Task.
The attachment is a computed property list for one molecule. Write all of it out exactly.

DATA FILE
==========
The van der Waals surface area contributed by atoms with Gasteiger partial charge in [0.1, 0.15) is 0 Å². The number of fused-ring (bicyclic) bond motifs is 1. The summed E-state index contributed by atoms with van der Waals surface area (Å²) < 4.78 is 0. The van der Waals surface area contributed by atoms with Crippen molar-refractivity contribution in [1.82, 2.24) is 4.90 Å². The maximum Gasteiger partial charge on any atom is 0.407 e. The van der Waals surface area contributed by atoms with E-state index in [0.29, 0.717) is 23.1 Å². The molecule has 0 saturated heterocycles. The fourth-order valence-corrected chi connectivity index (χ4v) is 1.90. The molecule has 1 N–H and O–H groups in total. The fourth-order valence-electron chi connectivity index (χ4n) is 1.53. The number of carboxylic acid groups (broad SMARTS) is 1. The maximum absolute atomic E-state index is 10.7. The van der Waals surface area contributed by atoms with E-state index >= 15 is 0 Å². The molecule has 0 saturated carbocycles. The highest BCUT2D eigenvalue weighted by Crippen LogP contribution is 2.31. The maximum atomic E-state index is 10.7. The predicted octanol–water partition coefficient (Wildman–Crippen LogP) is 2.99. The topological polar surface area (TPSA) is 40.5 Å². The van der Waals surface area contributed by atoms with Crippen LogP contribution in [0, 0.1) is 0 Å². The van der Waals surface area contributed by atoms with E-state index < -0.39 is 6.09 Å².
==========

The van der Waals surface area contributed by atoms with Gasteiger partial charge in [0.1, 0.15) is 0 Å². The number of fused-ring (bicyclic) bond motifs is 1. The summed E-state index contributed by atoms with van der Waals surface area (Å²) < 4.78 is 0. The van der Waals surface area contributed by atoms with Crippen molar-refractivity contribution in [1.82, 2.24) is 4.90 Å². The maximum Gasteiger partial charge on any atom is 0.407 e. The van der Waals surface area contributed by atoms with E-state index in [0.29, 0.717) is 23.1 Å². The molecule has 0 saturated heterocycles. The fourth-order valence-corrected chi connectivity index (χ4v) is 1.90. The molecule has 1 N–H and O–H groups in total. The fourth-order valence-electron chi connectivity index (χ4n) is 1.53. The number of carboxylic acid groups (broad SMARTS) is 1. The maximum absolute atomic E-state index is 10.7. The van der Waals surface area contributed by atoms with E-state index >= 15 is 0 Å². The molecule has 0 saturated carbocycles. The highest BCUT2D eigenvalue weighted by Crippen LogP contribution is 2.31. The maximum atomic E-state index is 10.7. The predicted octanol–water partition coefficient (Wildman–Crippen LogP) is 2.99. The topological polar surface area (TPSA) is 40.5 Å². The van der Waals surface area contributed by atoms with Crippen LogP contribution in [0, 0.1) is 0 Å². The van der Waals surface area contributed by atoms with E-state index < -0.39 is 6.09 Å².